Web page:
Employees in Hong Kong in 2020 can expect an average salary increase of 1.4% in real terms – one of the lowest increases in the Asia Pacific region – according to ECA International’s just-released salary survey.
Despite this, salaries in the city are forecast to hold up surprisingly well.
“Despite nominal salary increases staying at 4.0% next year, the predicted drop in inflation from 3.0% to 2.6% implies that employees in Hong Kong will see a slightly better overall salary increase in real terms this year,” said Lee Quane, regional director for Asia at ECA International.
“Although this is still lower than the overall average in Asia Pacific, the fact that the nominal increase will remain at 4.0% in 2020, as it was last year, is surprising given the backdrop of the current economic situation in Hong Kong,” he added.
“However, this underlines the fact that many companies in Hong Kong need to continue to attract and retain staff even in this period of economic adversity for the city.”
China is also expected to be above the regional and global salary increase for 2020 average at 3.6%.
“Although there are signs that the Chinese economy may be slowing down in the face of the ongoing trade war with the US, wages and salary increases are still holding firm. China has also maintained its place in the global top 10 for salary increases,” said Quane.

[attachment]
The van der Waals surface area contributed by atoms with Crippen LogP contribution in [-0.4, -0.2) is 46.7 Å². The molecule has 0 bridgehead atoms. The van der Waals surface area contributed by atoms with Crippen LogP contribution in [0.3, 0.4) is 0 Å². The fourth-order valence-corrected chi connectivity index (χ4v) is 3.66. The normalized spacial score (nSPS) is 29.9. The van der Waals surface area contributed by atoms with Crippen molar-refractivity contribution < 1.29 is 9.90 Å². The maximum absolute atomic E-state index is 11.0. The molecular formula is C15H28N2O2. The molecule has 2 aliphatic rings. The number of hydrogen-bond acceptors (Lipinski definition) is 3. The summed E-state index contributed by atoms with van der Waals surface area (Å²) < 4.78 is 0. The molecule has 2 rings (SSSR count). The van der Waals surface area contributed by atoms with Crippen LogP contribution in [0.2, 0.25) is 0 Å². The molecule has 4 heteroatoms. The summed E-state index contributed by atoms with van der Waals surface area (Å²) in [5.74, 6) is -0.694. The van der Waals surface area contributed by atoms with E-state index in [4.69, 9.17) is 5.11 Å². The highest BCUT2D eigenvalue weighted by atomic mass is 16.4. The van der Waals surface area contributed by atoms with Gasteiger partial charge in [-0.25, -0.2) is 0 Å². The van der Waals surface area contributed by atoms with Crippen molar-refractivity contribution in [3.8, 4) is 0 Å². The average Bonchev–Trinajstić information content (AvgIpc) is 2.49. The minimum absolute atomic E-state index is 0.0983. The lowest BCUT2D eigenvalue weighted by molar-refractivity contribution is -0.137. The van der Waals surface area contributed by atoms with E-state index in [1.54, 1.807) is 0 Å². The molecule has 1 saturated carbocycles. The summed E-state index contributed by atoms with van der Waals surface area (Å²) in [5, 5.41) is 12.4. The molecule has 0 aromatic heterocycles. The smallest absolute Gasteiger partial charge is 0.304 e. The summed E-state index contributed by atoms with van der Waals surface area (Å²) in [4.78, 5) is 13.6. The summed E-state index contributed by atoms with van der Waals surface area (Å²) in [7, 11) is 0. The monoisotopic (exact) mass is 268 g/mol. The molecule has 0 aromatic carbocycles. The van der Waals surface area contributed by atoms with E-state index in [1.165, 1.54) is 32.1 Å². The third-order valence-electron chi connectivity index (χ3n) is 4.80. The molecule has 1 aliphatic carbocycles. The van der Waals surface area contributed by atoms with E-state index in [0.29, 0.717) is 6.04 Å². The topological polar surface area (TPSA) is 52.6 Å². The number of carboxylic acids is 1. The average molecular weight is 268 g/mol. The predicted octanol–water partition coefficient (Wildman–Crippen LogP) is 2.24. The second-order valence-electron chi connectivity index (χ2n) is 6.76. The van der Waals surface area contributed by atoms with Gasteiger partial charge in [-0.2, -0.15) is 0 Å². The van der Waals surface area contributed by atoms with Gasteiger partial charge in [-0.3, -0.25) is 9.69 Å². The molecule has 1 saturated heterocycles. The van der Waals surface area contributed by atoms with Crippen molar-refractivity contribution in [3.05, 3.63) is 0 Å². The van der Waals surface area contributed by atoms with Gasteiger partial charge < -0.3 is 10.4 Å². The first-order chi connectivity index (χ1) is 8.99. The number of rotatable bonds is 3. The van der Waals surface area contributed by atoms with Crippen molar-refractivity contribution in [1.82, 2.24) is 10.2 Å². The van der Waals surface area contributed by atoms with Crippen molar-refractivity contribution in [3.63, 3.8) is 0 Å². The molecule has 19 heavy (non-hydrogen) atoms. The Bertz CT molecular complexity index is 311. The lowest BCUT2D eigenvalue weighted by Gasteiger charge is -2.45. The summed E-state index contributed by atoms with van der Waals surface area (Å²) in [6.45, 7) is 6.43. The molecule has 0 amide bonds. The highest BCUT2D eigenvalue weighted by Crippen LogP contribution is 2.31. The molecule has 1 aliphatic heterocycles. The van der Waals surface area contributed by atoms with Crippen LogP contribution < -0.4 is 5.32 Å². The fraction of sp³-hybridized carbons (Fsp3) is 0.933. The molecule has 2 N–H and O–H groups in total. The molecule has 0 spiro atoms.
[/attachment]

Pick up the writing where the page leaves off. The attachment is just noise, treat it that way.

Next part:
The emerging economies of Vietnam and Thailand both saw significant real salary increases, placing them in the global top five, with increases of 5.1% and 4.1% respectively. Although India once again recorded the highest real salary increase in Asia – predicted to be 5.4%.
Another of the big winners for the upcoming year appears to be Singapore.
“Although the forecasted real salary increase is set to be slightly lower in 2020 than the 3.3% Singapore employees saw in 2019, they will still see a larger increase than their regional neighbours such as Hong Kong, Taiwan and Japan,” said Quane.
“The notably low level of inflation that Singapore has seen over the recent years, coupled with a tight labour supply and talent restrictions due to immigration constraints, implies that salary increases will remain relatively high.”